30 Day Film Challenge – Day 14

The Film That No One Expected You To Like

My interests when it comes to movies are pretty obvious. I like good movies. I like bad movies. I just like movies. I seek some genres or certain directors out more than others. But generally, if you stick me front of a movie screen for a few hours, I’ll be content. One thing I love is going to some movies with no expectations at all, which brings me to this story.

When I was on spring break during my first year of college, I went to the movies with some friends. This was a movie they wanted to see and I just went to go.

Midway through my friend realized something was wrong with me and she asked me if I was okay. I was sitting there with my jaw-dropped, completely engrossed in what was on the screen. I was obviously overwhelmed. The movie was 300 and I was reveling in the fact that as a first-year at a women’s college, I had not seen that many men in seven months.

I don’t even remember what happened in 300. There were just these men wearing the most ridiculous, completely gratuitous outfits conceivable. It was surreal and it was weird and it was homoerotic. And then they all died. Actually, that is everything is what happened.

I haven’t seen 300 since and I have no desire to see it again, but for that those two hours, I was completely into this movie.

One Year Post-Grad (And What Happened In Between)

Exactly one year ago I graduated from Mount Holyoke College. My graduation was the culmination of a four-year long emotional roller coaster and the end of a significant stage in my life. Unlike many of my classmates, I didn’t have a next step in mind. I opted out of grad school or a program like Teach for America. I took a Lauren Conrad (a Hills-ian?) approach to life; I was excited by the fact that for the first time ever, I didn’t know where I was going to end up.

The fear of impending adulthood? Or just a look of someone who is overeducated and blissfully unaware of what will come next.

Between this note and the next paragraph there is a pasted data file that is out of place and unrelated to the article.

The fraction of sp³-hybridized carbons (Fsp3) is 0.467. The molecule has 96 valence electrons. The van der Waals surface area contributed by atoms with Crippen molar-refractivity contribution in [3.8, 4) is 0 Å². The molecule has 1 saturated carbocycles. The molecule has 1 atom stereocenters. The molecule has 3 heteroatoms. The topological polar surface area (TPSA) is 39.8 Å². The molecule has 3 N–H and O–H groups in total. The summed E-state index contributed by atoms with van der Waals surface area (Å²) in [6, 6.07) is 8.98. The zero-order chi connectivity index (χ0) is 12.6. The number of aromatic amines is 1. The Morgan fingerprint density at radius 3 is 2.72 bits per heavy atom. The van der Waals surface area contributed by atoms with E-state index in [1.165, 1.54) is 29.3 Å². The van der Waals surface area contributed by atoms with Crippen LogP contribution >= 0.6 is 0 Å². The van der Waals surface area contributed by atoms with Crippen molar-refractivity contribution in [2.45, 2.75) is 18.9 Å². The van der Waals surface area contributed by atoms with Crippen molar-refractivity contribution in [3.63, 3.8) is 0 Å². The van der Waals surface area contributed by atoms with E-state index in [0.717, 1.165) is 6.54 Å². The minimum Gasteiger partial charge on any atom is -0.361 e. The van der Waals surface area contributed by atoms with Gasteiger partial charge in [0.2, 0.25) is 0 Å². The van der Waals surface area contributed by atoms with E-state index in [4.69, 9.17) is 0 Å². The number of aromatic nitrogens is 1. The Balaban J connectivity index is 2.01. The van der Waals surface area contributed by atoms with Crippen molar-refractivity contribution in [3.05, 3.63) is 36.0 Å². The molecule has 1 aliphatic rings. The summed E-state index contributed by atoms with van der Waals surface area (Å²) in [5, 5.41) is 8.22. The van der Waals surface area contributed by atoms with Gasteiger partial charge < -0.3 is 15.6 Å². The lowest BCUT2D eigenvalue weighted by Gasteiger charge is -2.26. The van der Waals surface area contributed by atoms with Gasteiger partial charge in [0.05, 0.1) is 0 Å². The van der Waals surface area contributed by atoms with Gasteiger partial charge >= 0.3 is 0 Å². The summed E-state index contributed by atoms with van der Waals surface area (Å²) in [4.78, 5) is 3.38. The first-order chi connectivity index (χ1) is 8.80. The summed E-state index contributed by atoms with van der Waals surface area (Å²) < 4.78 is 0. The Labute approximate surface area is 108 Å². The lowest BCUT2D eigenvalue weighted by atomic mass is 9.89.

After a weekend filled with pomp and circumstance, some kooky traditions (especially to you outsiders who don’t get the women’s college thing), and not too much celebration (I’m still waiting for that congratulatory card, dear brother), I settled into my post-college life. My days became defined by a frantic job search and just keeping my fingers crossed. Thanks to a shitty economy and my general stubbornness, my job prospects greatly depended on good fortune.

I decided after my graduation that I should do something very selfish: absolutely nothing. I had spent 21 years doing exactly what I was supposed to do — participate in an obscene number of extracurriculars, do well in school, go to a good college, graduate with honors — all that crap. I needed and wanted a break. Knowing that the economy sucked aided my decision to take what I intended to be a three-month vacation before setting out into the “real world”.

In retrospect, this was such a dumb idea. I never quite found my footing and as my friends from school have slowly figured out their next step, I am still limping along. I’ve settled into a very normal pattern of not doing too much. I spend so much time with my retired father that I have acquired the habits of a 60-year-old man. I am fairly certain that my stress levels have never been this high before, even when I was writing a thesis.  And I developed some ridiculous coping methods in the form of the Kardashians, Degrassi, and my cat.

Nothing is stronger than the bond between a recent college graduate and her cat.